Graduate school students at the University of Minnesota are pressuring faculty to respond to the nation's racial reckoning by improving the academic climate and diversifying their departments and curriculum.
Students in three departments at the U let out their long-simmering frustrations with faculty in open letters following the May 25 killing of George Floyd by Minneapolis police. They are calling on professors and department heads to update curriculum to address systemic racism and create a learning environment that is welcoming to all students, not just those who are white.
"What we see is faculty members getting tenure, becoming full professors, moving up the ladder … whereas what we're experiencing is behavior from those faculty that is incredibly problematic that has gone unaddressed for years," said Joy Hamilton, a Ph.D. candidate in the U's Communication Studies Department.
Hamilton and other communication studies graduate students are pushing for several changes within their department: They want administrators to prioritize hiring people of color for tenure-track positions and they want faculty to come up with plans to "combat anti-Blackness in their classrooms," among other things. The Communication Studies Department, they say, has long favored white students for preferred teaching assignments and research assistantships.
If their demands aren't met, the students threatened in their open letter to warn prospective graduate students and faculty hires of the department's "inability to create an equitable, anti-racist environment."
Department Chairman and Prof. Robert Walter Greene said faculty have since committed to inviting more Black and Indigenous speakers to research seminars, increasing graduate student representation at faculty meetings, and prioritizing candidates of color for open teaching positions.
The action by University of Minnesota students coincides with ongoing protests and discussions over racism and inequality that have taken place across the country since Floyd's death. Students in the Minnesota State system of public universities and community colleges have also pressured leaders to update their law enforcement programs using an "anti-racism and equity-focused lens."
Sociology students at the U called on faculty to review their curricula in early June after learning that two of the officers charged in Floyd's death were former undergraduates in the department. In a joint statement, sociology students expressed "disbelief, anger and disappointment" in response to a department message urging them to direct any media inquiries about past students to public relations staff.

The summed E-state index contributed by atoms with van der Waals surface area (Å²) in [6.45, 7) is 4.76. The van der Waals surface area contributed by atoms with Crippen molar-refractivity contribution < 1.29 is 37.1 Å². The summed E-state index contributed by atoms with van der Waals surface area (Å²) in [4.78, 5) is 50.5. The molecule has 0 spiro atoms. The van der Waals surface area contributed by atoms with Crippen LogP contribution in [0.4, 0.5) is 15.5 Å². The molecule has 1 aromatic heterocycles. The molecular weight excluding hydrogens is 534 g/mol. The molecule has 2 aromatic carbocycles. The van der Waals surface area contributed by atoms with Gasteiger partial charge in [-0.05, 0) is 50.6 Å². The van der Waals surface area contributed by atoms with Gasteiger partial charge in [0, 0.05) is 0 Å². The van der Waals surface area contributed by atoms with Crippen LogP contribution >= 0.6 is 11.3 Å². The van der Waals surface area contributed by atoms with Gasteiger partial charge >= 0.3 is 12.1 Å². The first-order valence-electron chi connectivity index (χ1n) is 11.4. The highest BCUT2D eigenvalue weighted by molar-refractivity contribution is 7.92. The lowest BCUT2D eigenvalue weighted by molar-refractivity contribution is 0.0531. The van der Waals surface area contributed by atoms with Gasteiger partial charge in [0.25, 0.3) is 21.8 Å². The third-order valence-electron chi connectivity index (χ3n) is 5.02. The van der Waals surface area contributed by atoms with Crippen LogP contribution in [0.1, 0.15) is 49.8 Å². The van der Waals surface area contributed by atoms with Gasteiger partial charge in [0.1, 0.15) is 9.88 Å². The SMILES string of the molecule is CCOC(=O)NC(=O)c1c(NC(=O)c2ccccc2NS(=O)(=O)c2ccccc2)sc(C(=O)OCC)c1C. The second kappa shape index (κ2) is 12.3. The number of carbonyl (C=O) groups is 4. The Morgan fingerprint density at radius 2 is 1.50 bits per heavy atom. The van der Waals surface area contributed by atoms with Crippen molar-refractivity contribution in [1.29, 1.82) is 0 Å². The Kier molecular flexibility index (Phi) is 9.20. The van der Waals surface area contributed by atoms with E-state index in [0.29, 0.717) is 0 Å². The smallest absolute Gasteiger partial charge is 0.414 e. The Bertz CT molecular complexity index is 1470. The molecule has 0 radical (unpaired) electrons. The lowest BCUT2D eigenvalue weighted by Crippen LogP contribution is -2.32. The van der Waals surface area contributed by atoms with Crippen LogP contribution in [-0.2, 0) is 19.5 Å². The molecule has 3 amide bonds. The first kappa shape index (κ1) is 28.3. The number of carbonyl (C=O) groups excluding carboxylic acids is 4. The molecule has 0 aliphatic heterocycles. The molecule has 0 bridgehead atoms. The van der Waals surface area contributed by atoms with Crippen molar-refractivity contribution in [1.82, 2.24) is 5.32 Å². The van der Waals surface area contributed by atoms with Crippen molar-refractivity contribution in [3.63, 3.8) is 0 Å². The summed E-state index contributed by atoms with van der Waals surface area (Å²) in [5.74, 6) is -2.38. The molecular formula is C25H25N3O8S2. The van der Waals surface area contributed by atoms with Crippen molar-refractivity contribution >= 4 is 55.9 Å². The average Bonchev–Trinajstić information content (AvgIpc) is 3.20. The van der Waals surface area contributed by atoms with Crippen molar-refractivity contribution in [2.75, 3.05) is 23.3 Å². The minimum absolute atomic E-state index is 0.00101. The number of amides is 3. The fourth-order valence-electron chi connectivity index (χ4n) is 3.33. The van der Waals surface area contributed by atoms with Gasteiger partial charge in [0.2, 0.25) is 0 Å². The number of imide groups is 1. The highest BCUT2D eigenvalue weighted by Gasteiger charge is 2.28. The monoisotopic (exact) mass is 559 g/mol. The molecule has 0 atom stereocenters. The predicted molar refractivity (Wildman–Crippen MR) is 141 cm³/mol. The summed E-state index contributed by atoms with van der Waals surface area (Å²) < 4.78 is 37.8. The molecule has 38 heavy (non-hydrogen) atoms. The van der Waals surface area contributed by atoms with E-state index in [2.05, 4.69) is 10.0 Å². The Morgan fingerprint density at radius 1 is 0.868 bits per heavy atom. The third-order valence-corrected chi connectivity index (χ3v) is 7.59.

"The murder of George Floyd has brought to light our department's complicity in systemic racism and anti-Blackness," the students' statement said.
The Sociology Department issued a statement a few days later, conveying regret that its initial message to students "was not clear" and "caused additional harm." The department wrote in its statement that it will develop strategies to support students of color and review curricula to ensure it "challenges systemic racism, anti-Blackness, and state violence."
In the U's Ecology, Evolution and Behavior department, graduate students say they have grown frustrated by "persistent instances of discriminatory behavior and racism," according to an open letter. The department does not have a sufficient system for students to anonymously report harassment or racism, the students say, which makes it difficult to hold faculty accountable.
Students have asked faculty to participate in a series of mediated discussions about racism in academia. They also want the department to establish a task force on diversity, equity and inclusion and are asking the larger College of Biological Sciences to hire a diversity and inclusion officer — a position that exists in other U colleges.
"Faculty are uniquely positioned to be leaders in these efforts," the students' letter said. "Faculty — especially tenured faculty — are relatively permanent members of the EEB community with much greater power, security, and institutional knowledge."
Associate Prof. Emilie Snell-Rood is working with Ecology, Evolution and Behavior leaders to address student concerns. The department recently held a mediated Zoom listening session on racism with more than 125 students, faculty and staff. These open discussions will continue, Snell-Rood said, and faculty will soon begin meeting in small groups to increase their own awareness of racism.
The department is also working to establish the requested task force and is joining students' call for the hiring of a diversity and inclusion officer in the college, she said.
"I think in general we have been dismayed to hear from the students that our graduate program, it's not experienced by all of them as a welcoming and nurturing environment," Snell-Rood said. "We join with the students in recognizing that racism is a significant problem in the field and in science and academia."